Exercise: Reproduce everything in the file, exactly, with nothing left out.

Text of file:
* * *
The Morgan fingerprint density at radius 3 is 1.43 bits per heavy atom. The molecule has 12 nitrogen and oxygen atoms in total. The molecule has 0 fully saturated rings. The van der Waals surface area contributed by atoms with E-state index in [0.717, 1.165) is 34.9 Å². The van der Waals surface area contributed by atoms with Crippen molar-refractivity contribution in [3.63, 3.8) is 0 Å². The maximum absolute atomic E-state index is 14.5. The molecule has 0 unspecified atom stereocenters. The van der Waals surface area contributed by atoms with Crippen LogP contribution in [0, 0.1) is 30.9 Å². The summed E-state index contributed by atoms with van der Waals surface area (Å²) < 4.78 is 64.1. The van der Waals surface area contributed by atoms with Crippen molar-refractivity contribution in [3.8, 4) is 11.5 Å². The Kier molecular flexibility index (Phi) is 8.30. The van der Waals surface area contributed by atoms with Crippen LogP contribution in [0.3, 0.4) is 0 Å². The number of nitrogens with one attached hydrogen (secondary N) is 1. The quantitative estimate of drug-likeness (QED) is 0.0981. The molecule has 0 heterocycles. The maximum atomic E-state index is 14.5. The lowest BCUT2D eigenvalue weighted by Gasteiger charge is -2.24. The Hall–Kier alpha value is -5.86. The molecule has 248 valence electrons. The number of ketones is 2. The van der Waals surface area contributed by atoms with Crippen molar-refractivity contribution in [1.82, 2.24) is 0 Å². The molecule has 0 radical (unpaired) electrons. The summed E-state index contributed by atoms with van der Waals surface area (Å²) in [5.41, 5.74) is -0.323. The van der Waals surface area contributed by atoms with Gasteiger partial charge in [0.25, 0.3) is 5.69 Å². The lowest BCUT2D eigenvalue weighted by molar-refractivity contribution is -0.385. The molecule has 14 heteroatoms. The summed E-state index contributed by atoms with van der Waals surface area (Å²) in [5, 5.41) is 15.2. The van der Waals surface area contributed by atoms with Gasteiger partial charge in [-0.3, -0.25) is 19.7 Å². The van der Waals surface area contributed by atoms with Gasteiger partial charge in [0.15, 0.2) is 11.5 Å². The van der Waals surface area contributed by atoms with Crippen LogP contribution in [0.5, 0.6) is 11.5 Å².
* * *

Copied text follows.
The Morgan fingerprint density at radius 3 is 1.43 bits per heavy atom. The molecule has 12 nitrogen and oxygen atoms in total. The molecule has 0 fully saturated rings. The van der Waals surface area contributed by atoms with E-state index in [0.717, 1.165) is 34.9 Å². The van der Waals surface area contributed by atoms with Crippen molar-refractivity contribution in [3.63, 3.8) is 0 Å². The maximum absolute atomic E-state index is 14.5. The molecule has 0 unspecified atom stereocenters. The van der Waals surface area contributed by atoms with Crippen LogP contribution in [0, 0.1) is 30.9 Å². The summed E-state index contributed by atoms with van der Waals surface area (Å²) < 4.78 is 64.1. The van der Waals surface area contributed by atoms with Crippen molar-refractivity contribution in [3.8, 4) is 11.5 Å². The Kier molecular flexibility index (Phi) is 8.30. The van der Waals surface area contributed by atoms with Crippen LogP contribution in [0.3, 0.4) is 0 Å². The number of nitrogens with one attached hydrogen (secondary N) is 1. The quantitative estimate of drug-likeness (QED) is 0.0981. The molecule has 0 heterocycles. The maximum atomic E-state index is 14.5. The lowest BCUT2D eigenvalue weighted by Gasteiger charge is -2.24. The Hall–Kier alpha value is -5.86. The molecule has 248 valence electrons. The number of ketones is 2. The van der Waals surface area contributed by atoms with Crippen molar-refractivity contribution in [1.82, 2.24) is 0 Å². The molecule has 0 radical (unpaired) electrons. The summed E-state index contributed by atoms with van der Waals surface area (Å²) in [5.41, 5.74) is -0.323. The van der Waals surface area contributed by atoms with Gasteiger partial charge in [0.25, 0.3) is 5.69 Å². The lowest BCUT2D eigenvalue weighted by molar-refractivity contribution is -0.385. The molecule has 14 heteroatoms. The summed E-state index contributed by atoms with van der Waals surface area (Å²) in [5, 5.41) is 15.2. The van der Waals surface area contributed by atoms with Gasteiger partial charge in [-0.3, -0.25) is 19.7 Å². The van der Waals surface area contributed by atoms with Gasteiger partial charge in [0.15, 0.2) is 11.5 Å². The van der Waals surface area contributed by atoms with Crippen LogP contribution in [0.5, 0.6) is 11.5 Å².